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2012 Private Banker International Yearbook

  • ID: 2148913
  • Report
  • March 2012
  • Region: Global
  • 80 pages
  • Timetric
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  • Altamount Capital
  • Coutts
  • Credit Suisse
  • DBS
  • Investec
  • Pictet
  • MORE
- This yearbook includes summaries of the developments in the wealth management industry during 2011
- This VRL report includes interviews with senior executives at some of the largest global wealth managers
- Find out what the views of industry leaders are for the prospects for wealth management over 2012
- Content includes a round-up of the year’s thought-provoking articles

The world’s private banking industry is in the midst of a tectonic shift. Like earthquakes, these seismic shakes have been of differing strengths with a variety of effects. Some of this movement is constant and subtle, slowly shifting beneath the surface and rumbling along without creating great ripples. The well documented re-balancing of global wealth from West to East is a classic example of this, a gradual process of wealth creation in new markets. Yet some of these effects have been violent and abrupt structural changes have shaken the industry severely. Several regulatory shocks have rocked the industry in 2011, and look set to continue in 2012. This has increasingly been led by US authorities, looking to claw back taxable assets from their citizens. As many as 15 private banks are understood to be being investigated by the US Department of Justice and Internal Revenue Service. Wegelin & Co, one of Switzerland’s oldest banks, was a victim of sustained regulatory pressure early in 2012. Credit Suisse, HSBC, Julius Baer and others are all known to be in conversation with US authorities and the effects of other regulators are also being felt. European regulators blocked the sale of KBC’s private banking unit, KBL, in 2011. The UK’s Financial Services Authority also stepped up the number and severity of fines it dished out to a range of wealth managers in 2011. The Foreign Account Tax Compliance Act (FATCA) is also waiting in the wings. This external pressure is having a knock-on effect on banking businesses as whole operating models are re-aligned to adapt to new environments. These changes are driven in part by regulation but also by wider macro-economic trends such as the Eurozone crisis. It is far from business as usual for wealth managers. It’s more akin to business unusual. What is clear is that regulation, compliance and stricter enforcement are part of this new operating environment. In 2012 and beyond, wealth managers will need to focus on transparency and performance to increase client asset bases. Private banking strategists should be wary of these challenges, but not be overwhelmed by them. Global high net worth wealth continues to rise and international banks are recognising the intrinsic value of their private banking client bases. Embracing the struggle and adapting to this new operating environment is crucial for successful, sustainable businesses. These tectonic shifts also provide the chance for some much needed introspection.

- A bottom up review, with many top level interviews with senior industry figures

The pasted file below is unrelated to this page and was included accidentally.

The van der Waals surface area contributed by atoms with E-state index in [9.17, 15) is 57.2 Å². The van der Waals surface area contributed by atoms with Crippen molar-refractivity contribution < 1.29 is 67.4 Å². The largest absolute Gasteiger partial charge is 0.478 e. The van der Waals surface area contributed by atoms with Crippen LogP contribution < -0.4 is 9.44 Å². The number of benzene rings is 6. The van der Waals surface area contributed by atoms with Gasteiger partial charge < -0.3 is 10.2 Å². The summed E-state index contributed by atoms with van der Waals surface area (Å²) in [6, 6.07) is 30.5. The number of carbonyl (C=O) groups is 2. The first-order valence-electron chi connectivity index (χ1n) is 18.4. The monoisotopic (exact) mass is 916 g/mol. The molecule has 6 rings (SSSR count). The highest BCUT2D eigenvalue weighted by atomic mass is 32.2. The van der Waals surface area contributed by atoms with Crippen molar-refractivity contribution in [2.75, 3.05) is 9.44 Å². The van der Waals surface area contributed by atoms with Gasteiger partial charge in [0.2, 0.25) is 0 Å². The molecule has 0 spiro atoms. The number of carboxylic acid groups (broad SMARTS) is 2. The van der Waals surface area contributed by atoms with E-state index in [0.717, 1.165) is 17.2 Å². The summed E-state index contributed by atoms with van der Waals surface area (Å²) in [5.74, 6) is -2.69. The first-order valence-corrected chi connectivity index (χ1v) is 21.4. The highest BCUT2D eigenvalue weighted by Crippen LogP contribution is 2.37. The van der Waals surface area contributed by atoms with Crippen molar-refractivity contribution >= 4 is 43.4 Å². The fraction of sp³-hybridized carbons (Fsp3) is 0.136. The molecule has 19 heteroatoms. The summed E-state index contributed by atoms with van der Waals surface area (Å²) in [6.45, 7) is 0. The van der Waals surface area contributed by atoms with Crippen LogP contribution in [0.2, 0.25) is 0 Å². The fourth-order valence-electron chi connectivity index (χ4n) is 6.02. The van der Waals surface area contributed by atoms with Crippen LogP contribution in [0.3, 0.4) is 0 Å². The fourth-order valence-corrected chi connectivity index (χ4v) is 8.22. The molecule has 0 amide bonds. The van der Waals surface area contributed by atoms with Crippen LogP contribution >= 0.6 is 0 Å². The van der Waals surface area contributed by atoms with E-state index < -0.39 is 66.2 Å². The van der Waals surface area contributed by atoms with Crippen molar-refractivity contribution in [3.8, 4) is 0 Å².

- A number of country surveys and market analysis are also included
- Excerpts from two wealth sector reports
- Interspersed with charts and tables tracking the key events during 2011

Reasons To Buy
- Review a strategic overview of the global wealth management industry
- See what senior executives think 2012 will hold for private banking
- Review 2011’s most thought-provoking articles
- Investigate the opportunities for market growth across your region
- Implement strategic market positioning and customer segmentation

Key Highlights
- Increased regulation – a key theme in 2011, is set to continue into 2012
- The Eurozone crisis is one of many issues causing banks to adapt their business models. The process is on-going, the results so far are unclear
- More transparency and better absolute performance will be needed to win more AUM
- Evidence to date is that models and marketing that works in developed markets has less appeal in emerging markets, and vice versa
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  • Altamount Capital
  • Coutts
  • Credit Suisse
  • DBS
  • Investec
  • Pictet
  • MORE

1 News Review
1.1 Deutsche’s $553m US tax payout
1.2 SocGen set goal to double AUM to $150bn
1.3 Regulators block KBL sale to Hinduja
1.4 Julius Baer $72m investigation settlement
1.5 Sarasin Rabobank pact
1.6 EFG performance forces CEO shake-up
1.7 HSBC halts offshore services to US citizens
1.8 Evolution wins Evolution bidding war
1.9 Clariden Leu folds back into Credit Suisse
1.10 UBS UK managers fined £1.3m for misconduct
2 Features
2.1 Coutts’ Rory Tapner
2.2 What impact will apps have on private banking?
2.3 Country survey: Australia
2.4 Brazil widens its horizons
2.5 Market analysis: non resident Indians
2.6 Country survey: Turkey
2.7 Interview: DBS’s Tan Shu Shan
2.8 Interview: Sarasin’s Fidelis Goetz
2.9 Interview: HSBC’s Chris Meares
2.10 Credit Suisse’s plans for Asia Pacific
2.11 Family Office growth in 2011
2.12 Asian investment strategies
2.13 Interview: Yves Mirabaud
2.14 Market analysis: Asian HNW
2.15 How back office investment can reap rewards
2.16 Interview: RBC’s George Lewis
2.17 Regulatory impact analysis
2.18 Interview: Deutsche’s Salman Mahdi
2.19 Market analysis: India
2.20 Market analysis: the growth of female clients
2.21 Market analysis: Asia’s middle income clients
3 Research
3.1 South Asia’s Wealth Diaspora
3.2 The Multi-Family Office

List of Tables

List of Figures
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Credit Suisse
Standard Chartered
Altamount Capital
Wells Fargo
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